Imágenes de páginas
PDF
EPUB

Pluperfect.
Singular.

Plural.
I could have loved

We could have loved.
Thou couldest have loved

You could have loved.
He could have loved

They could have loved. Auxiliaries as above.

IMPERATIVE MOOD.
Singular.

Plural.
Love

Love.

VERBAL SUBSTANTIVE, OR INFINITIVE MOOD.

To love.

Verbal Adjectives, or Participles.
Present.

Past.
Loving

Having loved. The Past Participle loved' is never used out of combination with a Transitive sense.

PASSIVE VOICE.

INDICATIVE MOOD, OR FACT-MOOD.

Present Tense.
Singular.

Plural.
I am loved

We are loved.
Thou art loved

You are loved.
He is loved

They are loved.
Imperfect Tense.
Singular.

Plural.
I was being loved

We were being loved.
Thou wast being loved

You were being loved.
He was being loved

They were being loved.
Past Tenses.

General Notion.
Singular.

Plural.
I was loved

We were loved.
Thou wast loved

You were loved.
He was loved

They were loved.

Emphatic Time, or Perfect.
Singular.

Plural.
I have been loved

We have been loved. Thou hast been loved

You have been loved. He has been loved

They have been loved.
Completed Action, or Pluperfect.
Singular.

Plural.
I had been loved

We had been loved. Thou hadst been loved

You had been loved. He had been loved

They had been loved.

Future Tense.
Singular.

Plural.
I shall be loved

We shall be loved. Thou wilt be loved

You will be loved. He will be loved

They will be loved.

CONJUNCTIVE MOOD.

Present Tense.
Singular.

Plural.
I be loved

We be loved. Thou be loved

You be loved.
He be loved

They be loved.
Dependent Present.
Singular.

Plural.
I
may
be loved

We
may

be loved. Thou mayest be loved

You may be loved. He may be loved

They may be loved.

Imperfect Tense.
Singular.

Plural.
I were being loved

We were being loved. Thou wert being loved

You were being loved. He were being loved

They were being loved,
Past Tenses.

General Notion.
Singular.

Plural.
I were loved

We were loved, Thou wert loved

You were loved, He were loved

They were loved.

Perfect.
Singular.

Plural.
I could be loved

We could be loved. Thou couldest be loved

You could be loved.
He could be loved

They could be loved.
Other auxiliaries, should, would, might.

Pluperfect.
Singular.

Plural.
I could have been loved

We could have been loved. Thou couldest have been loved You could have been loved. He could have been loved They could have been loved.

Auxiliaries as above.

[blocks in formation]

Verbal Adjectives, or Participles.
Present.

Past.
Being loved

Loved, and having been loved.

THE SENTENCE.

Subject and Predicate.

All Language arises from the same necessity of human nature, being a method of making known what passes in the mind. Therefore the impressions to be made known will mould that which is outwardly to represent them.

And the common laws of language will be determined by the necessities which arise immediately there is any attempt to make known what passes in the mind.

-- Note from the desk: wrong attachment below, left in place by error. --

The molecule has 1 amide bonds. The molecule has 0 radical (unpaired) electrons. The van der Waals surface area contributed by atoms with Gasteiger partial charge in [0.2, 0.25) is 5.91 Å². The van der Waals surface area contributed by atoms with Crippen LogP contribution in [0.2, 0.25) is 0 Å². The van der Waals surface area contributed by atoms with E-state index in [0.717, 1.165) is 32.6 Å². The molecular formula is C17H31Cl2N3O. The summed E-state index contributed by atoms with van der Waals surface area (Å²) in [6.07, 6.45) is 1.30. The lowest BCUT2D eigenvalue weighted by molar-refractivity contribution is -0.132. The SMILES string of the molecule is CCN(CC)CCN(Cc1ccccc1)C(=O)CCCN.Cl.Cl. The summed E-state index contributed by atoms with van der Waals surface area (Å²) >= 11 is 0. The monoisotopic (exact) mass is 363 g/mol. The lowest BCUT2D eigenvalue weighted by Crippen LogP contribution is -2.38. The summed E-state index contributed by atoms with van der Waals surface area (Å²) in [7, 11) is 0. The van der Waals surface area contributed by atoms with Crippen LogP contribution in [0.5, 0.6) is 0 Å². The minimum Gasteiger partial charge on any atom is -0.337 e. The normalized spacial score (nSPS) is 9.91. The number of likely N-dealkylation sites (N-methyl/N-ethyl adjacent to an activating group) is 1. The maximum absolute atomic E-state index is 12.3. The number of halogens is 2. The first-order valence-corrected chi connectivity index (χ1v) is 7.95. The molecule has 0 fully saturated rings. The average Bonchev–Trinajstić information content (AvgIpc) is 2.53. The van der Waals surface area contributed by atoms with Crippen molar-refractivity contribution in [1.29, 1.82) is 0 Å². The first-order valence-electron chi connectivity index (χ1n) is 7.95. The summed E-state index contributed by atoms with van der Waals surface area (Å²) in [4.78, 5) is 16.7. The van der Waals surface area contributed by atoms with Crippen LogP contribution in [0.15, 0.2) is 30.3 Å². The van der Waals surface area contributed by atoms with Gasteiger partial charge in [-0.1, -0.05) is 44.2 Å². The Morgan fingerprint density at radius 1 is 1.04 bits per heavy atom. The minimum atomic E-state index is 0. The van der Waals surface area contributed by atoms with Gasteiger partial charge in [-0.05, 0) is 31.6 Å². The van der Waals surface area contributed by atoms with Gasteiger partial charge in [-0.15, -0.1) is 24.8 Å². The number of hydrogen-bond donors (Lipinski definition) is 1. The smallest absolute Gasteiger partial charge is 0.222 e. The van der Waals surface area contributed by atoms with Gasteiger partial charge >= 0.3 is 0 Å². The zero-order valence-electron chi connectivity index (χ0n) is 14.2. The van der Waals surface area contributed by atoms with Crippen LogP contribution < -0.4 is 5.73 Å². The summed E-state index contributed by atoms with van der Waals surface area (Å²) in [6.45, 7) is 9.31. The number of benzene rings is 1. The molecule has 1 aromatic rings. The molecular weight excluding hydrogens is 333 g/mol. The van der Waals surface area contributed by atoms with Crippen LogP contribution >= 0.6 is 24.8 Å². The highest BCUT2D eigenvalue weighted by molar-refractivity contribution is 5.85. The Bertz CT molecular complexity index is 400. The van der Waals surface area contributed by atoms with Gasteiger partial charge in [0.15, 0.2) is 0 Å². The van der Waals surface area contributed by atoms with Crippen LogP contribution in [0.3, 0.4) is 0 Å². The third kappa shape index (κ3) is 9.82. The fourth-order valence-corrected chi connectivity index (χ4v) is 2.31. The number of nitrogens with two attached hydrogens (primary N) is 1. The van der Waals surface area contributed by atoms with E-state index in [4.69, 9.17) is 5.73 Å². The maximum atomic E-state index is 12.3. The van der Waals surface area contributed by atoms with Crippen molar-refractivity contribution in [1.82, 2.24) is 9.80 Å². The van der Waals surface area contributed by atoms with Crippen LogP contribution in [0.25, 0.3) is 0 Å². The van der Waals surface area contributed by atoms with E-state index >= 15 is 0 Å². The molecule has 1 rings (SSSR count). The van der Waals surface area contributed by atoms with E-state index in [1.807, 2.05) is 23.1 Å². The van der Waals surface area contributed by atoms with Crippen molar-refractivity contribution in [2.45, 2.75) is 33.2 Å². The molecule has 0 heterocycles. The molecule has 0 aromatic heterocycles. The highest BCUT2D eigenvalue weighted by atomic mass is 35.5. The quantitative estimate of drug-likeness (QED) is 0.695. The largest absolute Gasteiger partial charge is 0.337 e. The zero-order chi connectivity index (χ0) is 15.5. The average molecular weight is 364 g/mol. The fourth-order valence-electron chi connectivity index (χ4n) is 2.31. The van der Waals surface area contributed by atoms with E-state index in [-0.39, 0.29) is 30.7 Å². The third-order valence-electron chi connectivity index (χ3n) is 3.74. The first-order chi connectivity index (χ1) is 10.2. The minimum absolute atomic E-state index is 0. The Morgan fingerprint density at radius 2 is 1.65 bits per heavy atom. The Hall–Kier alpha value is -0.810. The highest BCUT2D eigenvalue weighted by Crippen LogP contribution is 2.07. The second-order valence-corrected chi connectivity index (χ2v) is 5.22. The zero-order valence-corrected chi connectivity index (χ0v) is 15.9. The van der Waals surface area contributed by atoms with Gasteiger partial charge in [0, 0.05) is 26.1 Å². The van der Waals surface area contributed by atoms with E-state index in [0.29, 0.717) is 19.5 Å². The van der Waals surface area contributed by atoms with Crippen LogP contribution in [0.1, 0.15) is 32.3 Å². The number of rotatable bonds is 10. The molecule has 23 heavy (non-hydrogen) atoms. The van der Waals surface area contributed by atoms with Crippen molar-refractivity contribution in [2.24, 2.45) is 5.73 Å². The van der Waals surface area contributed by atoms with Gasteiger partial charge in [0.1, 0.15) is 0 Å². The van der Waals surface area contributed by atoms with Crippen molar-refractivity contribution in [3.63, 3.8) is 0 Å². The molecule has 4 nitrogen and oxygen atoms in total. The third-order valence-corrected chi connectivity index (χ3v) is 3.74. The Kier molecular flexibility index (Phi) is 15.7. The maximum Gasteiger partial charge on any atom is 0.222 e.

All languages therefore will have common points of agreement, by whatever names these may be called.

The first of these is a set of outward tokens whether spoken ór written; that is, words.

But words must be arranged so as to have a connected meaning.

That is, words must be arranged in sentences. A sentence being, words arranged so as to have a meaning.

That is, every sentence tells something.

But we must mention what that something is, before there can be any speech about it.

Having done this, the speech about it naturally comes next. Every sentence therefore must contain at the least two things:

ist. That which is mentioned.

2ndly. The speech about it. That which is mentioned is called the Subject.

The speech about the subject is called the Predicate or Speech, i.e. what is predicated or spoken of the subject.

There cannot therefore be less than two words in a sentence; because nothing can be mentioned in less than one word, and no speech can take place about it in less than one word. For instance, 'Man walks,' is as short a sentence as can be framed.

The Subject Man,' being one word, and the Predicate or Speech-clause 'walks,' being one word.

N.B. The question, “Who or what is mentioned ?' will always return the Subject as its answer.

And, 'What is said of the Subject ?' will return the Speechclause or Predicate.

Rule. No Sentence can be without a Subject, and a Predicate, or Speechclause, about the Subject.

NOUN AND VERB.

Man walks.

a

It is evident that no mention can be made of anything unless it is named.

In Grammar, everything that is named in one word is called a Noun*. The word nomen,' that is, noun, in Latin, meaning name.

Nouns, or things named in one word, form a distinct Class of words. Every distinct class of words is called a Part of Speech.

The Noun therefore, or Name-word, is a part of speech, and every noun can stand as the Subject of a Sentence.

And no sentence can be without a noun, or something representing a noun, as its subject.

But something more than a subject is wanted for a sentence; there must be a Predicate or Speech-clause. That is, something must be said of the subject.

If this is done by one word, that word is called a Verb. Verbs, therefore, are words which tell or speak of something.

Verbs form a distinct class. The verb therefore, or speechword, is a part of speech.

In the simplest form of sentence, therefore, the subject is a noun, and the predicate, or speech-clause, a verb.

And by definition the predicate must speak of the subject.

This then is the simplest form of subject, one noun, “Man;' and the simplest form of predicate, one verb, ‘walks.'

N.B. The subject is not necessarily a single noun, though it must always represent a noun. * The Noun is frequently called a Noun Substantive, or a Substantive only.

a

« AnteriorContinuar »